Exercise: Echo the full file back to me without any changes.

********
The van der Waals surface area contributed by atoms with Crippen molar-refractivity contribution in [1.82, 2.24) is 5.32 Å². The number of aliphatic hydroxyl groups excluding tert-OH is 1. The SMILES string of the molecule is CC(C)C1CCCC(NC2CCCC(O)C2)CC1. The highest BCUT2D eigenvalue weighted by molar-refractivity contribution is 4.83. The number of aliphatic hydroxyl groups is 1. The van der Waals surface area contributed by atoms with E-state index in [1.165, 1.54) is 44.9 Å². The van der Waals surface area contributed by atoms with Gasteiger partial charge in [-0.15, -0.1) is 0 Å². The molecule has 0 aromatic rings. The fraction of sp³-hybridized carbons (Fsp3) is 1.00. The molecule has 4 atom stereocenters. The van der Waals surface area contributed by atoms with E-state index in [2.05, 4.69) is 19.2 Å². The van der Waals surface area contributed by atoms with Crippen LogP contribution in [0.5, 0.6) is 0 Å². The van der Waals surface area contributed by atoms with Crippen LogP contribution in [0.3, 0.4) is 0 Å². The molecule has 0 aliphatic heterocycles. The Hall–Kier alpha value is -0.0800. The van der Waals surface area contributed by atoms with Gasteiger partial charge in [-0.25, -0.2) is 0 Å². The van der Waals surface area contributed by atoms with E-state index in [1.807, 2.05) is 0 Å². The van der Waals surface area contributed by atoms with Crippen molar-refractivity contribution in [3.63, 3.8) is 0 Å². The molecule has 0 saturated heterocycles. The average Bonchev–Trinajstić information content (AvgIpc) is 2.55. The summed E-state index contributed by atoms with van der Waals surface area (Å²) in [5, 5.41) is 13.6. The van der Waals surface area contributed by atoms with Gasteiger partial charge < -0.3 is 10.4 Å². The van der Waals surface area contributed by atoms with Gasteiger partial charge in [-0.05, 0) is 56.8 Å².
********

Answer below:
The van der Waals surface area contributed by atoms with Crippen molar-refractivity contribution in [1.82, 2.24) is 5.32 Å². The number of aliphatic hydroxyl groups excluding tert-OH is 1. The SMILES string of the molecule is CC(C)C1CCCC(NC2CCCC(O)C2)CC1. The highest BCUT2D eigenvalue weighted by molar-refractivity contribution is 4.83. The number of aliphatic hydroxyl groups is 1. The van der Waals surface area contributed by atoms with E-state index in [1.165, 1.54) is 44.9 Å². The van der Waals surface area contributed by atoms with Gasteiger partial charge in [-0.15, -0.1) is 0 Å². The molecule has 0 aromatic rings. The fraction of sp³-hybridized carbons (Fsp3) is 1.00. The molecule has 4 atom stereocenters. The van der Waals surface area contributed by atoms with E-state index in [2.05, 4.69) is 19.2 Å². The van der Waals surface area contributed by atoms with Crippen LogP contribution in [0.5, 0.6) is 0 Å². The van der Waals surface area contributed by atoms with Crippen LogP contribution in [0.3, 0.4) is 0 Å². The molecule has 0 aliphatic heterocycles. The Hall–Kier alpha value is -0.0800. The van der Waals surface area contributed by atoms with Gasteiger partial charge in [-0.25, -0.2) is 0 Å². The van der Waals surface area contributed by atoms with E-state index in [1.807, 2.05) is 0 Å². The van der Waals surface area contributed by atoms with Crippen molar-refractivity contribution in [3.63, 3.8) is 0 Å². The molecule has 0 saturated heterocycles. The average Bonchev–Trinajstić information content (AvgIpc) is 2.55. The summed E-state index contributed by atoms with van der Waals surface area (Å²) in [5, 5.41) is 13.6. The van der Waals surface area contributed by atoms with Gasteiger partial charge < -0.3 is 10.4 Å². The van der Waals surface area contributed by atoms with Gasteiger partial charge in [-0.05, 0) is 56.8 Å².